“New York’s Best Sommelier” Works at The Rittenhouse Hotel
The Austrian Wine Marketing Board held a little contest earlier this month that aimed to crown a person with an impressive title: “New York’s Best Sommelier.” About 70 sommeliers were quizzed in a written test and a blind tasting. The top three did a service test for a panel of judges, who acted as diners. Turns out no one in New York was worthy of such a title.
That’s because a guy from Philly won it.
Justin Timsit, the wine director of Lacroix restaurant at The Rittenhouse hotel, took a train up to New York to compete in the contest and walked away with the prize. He gets a trip to Austria as part of the prize.
“To be able to compete in that type of audience — all really talented sommeliers, all dedicated towards hospitality and learning and pushing the bar — I think for me was very exciting,” he says.
It has been a swift rise in the wine world for Timsit, who was just a hobbyist wine collector until a few years ago. That’s when he took a class from The Court of Master Sommeliers, which certifies wine stewards of different levels. Now he’s in a new career in the service industry, and on the verge of being certified as a master sommelier, an elite level that only 147 people have achieved.
Timsit worked in the fashion industry, his family’s business, but says wine has been a part of his life since he was a child in Los Angeles. “My father was a pretty avid collector of wine,” he says. “It was always part of a dinner discussion. The major topic of conversation was: What bottle of wine are we drinking, why is it special, how is it made. And this was when I was 10 years old, 12 years old.” (Around that time, Timsit also played Young Billy on Mighty Morphin’ Power Rangers.)
He nailed a perfect score on the introductory level test at the Court. He just achieved the rank of advanced sommelier in August. The Rittenhouse called it “one of the fastest known progressions to the Court of Master Sommeliers’ advanced level.” And he’s already passed the first part of the master sommelier test, a written exam. His service exam and blind tasting are next month.
Timsit was working — for free — at a friend’s restaurant in Beverly Hills when he spotted a job listing for the Lacroix job. Despite having never served as a sommelier before, the Rittenhouse hired him to be its wine director. He started in early 2014. The unconventional move paid off: Lacroix won Wine Spectator’s Best of Award of Excellence for 2015.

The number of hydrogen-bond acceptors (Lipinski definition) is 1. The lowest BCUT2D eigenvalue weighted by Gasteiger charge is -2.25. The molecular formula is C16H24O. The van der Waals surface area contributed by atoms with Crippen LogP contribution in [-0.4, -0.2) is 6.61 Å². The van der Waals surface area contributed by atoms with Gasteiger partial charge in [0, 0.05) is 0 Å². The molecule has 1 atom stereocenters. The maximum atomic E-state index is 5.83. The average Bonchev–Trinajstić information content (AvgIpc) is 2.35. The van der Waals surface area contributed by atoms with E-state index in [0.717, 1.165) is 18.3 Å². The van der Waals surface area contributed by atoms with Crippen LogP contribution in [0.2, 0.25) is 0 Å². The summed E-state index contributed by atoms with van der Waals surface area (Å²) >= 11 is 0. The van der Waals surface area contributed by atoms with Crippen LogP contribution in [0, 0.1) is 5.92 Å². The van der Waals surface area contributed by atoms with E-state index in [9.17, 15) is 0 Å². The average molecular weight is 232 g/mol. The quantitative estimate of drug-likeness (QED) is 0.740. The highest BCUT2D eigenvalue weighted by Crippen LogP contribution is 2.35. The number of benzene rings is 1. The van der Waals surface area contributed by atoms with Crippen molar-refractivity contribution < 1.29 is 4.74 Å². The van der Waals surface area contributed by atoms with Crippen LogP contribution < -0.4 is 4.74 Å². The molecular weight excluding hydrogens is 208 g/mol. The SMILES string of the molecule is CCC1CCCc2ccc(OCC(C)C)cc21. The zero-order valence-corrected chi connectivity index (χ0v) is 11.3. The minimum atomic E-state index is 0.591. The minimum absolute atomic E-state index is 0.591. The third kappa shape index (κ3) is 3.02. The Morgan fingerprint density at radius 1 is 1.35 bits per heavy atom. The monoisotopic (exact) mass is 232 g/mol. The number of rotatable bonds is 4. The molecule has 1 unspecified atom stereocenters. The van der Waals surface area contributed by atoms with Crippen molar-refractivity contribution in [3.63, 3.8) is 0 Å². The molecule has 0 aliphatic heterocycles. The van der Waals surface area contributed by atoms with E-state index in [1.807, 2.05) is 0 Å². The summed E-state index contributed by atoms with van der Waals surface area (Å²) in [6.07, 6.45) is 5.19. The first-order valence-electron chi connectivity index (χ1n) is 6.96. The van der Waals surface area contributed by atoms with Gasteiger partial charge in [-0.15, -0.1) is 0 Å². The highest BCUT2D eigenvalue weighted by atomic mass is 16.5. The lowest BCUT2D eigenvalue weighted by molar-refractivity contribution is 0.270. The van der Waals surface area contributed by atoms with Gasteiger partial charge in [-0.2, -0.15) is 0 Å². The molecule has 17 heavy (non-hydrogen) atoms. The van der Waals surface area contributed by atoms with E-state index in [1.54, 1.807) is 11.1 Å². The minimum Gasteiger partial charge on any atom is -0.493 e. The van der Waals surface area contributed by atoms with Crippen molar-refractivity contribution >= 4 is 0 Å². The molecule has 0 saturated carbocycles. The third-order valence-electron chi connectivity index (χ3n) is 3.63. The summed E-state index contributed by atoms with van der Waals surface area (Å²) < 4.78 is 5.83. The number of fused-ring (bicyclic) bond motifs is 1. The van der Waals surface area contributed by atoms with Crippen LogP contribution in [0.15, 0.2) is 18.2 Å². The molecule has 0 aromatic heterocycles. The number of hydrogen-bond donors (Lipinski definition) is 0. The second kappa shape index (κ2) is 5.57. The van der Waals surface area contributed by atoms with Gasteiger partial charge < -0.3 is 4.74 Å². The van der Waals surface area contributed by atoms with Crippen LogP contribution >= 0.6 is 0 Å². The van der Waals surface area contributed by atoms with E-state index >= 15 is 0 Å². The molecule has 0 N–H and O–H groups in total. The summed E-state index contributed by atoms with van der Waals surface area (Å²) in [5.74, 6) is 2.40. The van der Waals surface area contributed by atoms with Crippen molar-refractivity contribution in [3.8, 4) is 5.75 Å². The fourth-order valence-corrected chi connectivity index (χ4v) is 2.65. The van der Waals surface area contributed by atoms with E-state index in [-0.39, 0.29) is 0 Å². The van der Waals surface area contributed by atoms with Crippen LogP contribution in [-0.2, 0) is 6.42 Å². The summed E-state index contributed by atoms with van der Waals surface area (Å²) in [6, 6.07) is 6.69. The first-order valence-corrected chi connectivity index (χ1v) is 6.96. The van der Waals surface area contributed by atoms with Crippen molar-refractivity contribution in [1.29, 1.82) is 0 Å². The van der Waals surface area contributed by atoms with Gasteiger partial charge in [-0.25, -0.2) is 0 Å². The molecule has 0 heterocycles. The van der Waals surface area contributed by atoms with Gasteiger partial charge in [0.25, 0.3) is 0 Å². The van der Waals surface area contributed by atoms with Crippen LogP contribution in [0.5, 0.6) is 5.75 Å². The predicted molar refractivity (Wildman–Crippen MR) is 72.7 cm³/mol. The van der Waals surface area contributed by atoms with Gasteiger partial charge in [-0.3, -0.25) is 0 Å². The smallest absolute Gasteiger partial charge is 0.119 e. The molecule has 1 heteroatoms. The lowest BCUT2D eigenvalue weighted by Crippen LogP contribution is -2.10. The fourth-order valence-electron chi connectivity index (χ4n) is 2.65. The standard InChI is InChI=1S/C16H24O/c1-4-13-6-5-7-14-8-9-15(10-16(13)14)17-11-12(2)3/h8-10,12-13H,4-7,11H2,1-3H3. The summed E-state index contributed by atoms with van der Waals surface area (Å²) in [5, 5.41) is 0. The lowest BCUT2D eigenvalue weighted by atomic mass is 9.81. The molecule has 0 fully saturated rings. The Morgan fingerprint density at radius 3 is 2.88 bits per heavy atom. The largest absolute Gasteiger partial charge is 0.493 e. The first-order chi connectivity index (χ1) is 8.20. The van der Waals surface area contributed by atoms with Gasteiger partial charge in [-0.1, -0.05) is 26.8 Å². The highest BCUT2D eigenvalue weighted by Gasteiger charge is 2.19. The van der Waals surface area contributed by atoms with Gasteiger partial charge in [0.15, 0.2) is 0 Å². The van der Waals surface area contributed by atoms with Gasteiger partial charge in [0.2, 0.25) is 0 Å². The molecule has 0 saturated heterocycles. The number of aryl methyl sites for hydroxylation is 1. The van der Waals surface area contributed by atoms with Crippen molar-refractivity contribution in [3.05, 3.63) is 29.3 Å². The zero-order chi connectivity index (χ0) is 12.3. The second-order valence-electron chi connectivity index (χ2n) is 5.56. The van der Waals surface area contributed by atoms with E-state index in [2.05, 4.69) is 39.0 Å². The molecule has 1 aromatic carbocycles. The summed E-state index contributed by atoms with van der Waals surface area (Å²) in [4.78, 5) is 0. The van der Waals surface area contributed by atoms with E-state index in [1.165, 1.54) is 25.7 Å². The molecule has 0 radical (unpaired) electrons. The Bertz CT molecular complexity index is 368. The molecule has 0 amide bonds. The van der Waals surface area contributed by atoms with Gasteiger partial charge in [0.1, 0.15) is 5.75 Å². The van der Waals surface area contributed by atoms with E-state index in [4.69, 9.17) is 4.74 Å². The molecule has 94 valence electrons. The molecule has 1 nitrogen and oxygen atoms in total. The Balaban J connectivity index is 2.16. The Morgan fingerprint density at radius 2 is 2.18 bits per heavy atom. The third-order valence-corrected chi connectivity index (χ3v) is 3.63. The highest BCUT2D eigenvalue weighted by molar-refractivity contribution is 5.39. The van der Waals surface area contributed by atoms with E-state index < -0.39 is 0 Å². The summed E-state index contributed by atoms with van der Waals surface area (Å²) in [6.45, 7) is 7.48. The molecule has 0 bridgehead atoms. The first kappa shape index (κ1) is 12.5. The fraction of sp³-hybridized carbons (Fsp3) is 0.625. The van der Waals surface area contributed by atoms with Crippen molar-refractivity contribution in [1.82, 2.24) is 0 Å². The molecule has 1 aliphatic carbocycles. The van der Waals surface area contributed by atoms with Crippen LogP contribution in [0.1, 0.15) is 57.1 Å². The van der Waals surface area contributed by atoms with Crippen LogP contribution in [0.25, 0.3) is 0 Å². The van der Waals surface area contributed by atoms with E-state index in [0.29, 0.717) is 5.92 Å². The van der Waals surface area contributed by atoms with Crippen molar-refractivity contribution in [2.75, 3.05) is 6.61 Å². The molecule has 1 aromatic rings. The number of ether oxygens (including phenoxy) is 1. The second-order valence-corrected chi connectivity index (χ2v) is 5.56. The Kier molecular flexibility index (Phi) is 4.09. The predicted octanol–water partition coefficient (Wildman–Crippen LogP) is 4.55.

The Rittenhouse says it stocks 1,250 wines, with 40 to 50 percent of them not available at any other restaurant in the state. “I love our program because we have the most depth of any cellar I’ve seen in the state and knowledgeable guests who want high end products, but at the same time we can also cater to guests who’d like a casual experience,” Timsit says. “We have great versatility at our restaurant Lacroix, and each bottle of wine has a story to share.”
The test to be New York’s best sommelier was similar to the exams one might face from the Court of Master Sommeliers. The contestants had to take a “ridiculously short” timed test, which included an open-ended written portion and a blind tasting. As the exam was sponsored by the country’s wine marketing board, all the questions were about Austrian wines.
He advanced into the final three, where he did a mock service for the judges. Timsit and his fellow two finalists had to pair Austrian wines with a complex five-course meal, using wine made with grapes from different regions for each course. One of his fellow finalists was Robin Pohlman, the wine director of Austrian restaurant Café Katja. Timsit said he couldn’t match her knowledge of Austrian wine, but the sommeliers are not just judged on that — there are style points for general comportment, product knowledge, mechanical skills and salesmanship. He won the prize. “At this point, I think I’ve spent more on train tickets to New York than I have on rent in Philadelphia,” he told the Wall Street Journal when asked if he’d move to Manhattan.
For now, studying for the master sommelier exam remains his sole focus besides Lacroix. He says his staff has taken on extra duties — “Everyone has now gathered behind me in this,” he says — in order to give himself more time to study. He shared with Philadelphia magazine his recent study habits: “I’ve been to blind tastings as early as 9:30 in the morning and as late as 1 a.m. in the morning,” he says. “Right now it’s just a full blitz to the finish line. When you’re that close, there’s a lot of mental blocks that can come. I’m really focusing on my mental state. I want to head into that exam in a really, really good state.”
As for the big question one wants to ask a wine director working in Pennsylvania — what’s it like to work with the Pennsylvania Liquor Control Board? — he says it’s actually pretty good.
“It’s actually a lot of fun for me,” Timsit says. “It’s a challenge because we don’t have access to the same product that a lot of other states do. So it forces us to work that much harder to find better wine for our program. And, to me, that’s what a good wine program is all about: It’s not ‘What does the distributor have that day?’ or ‘What’s on special?’ It’s always about going out, finding the wines you want to represent, and then figuring out a way to get them into your program.”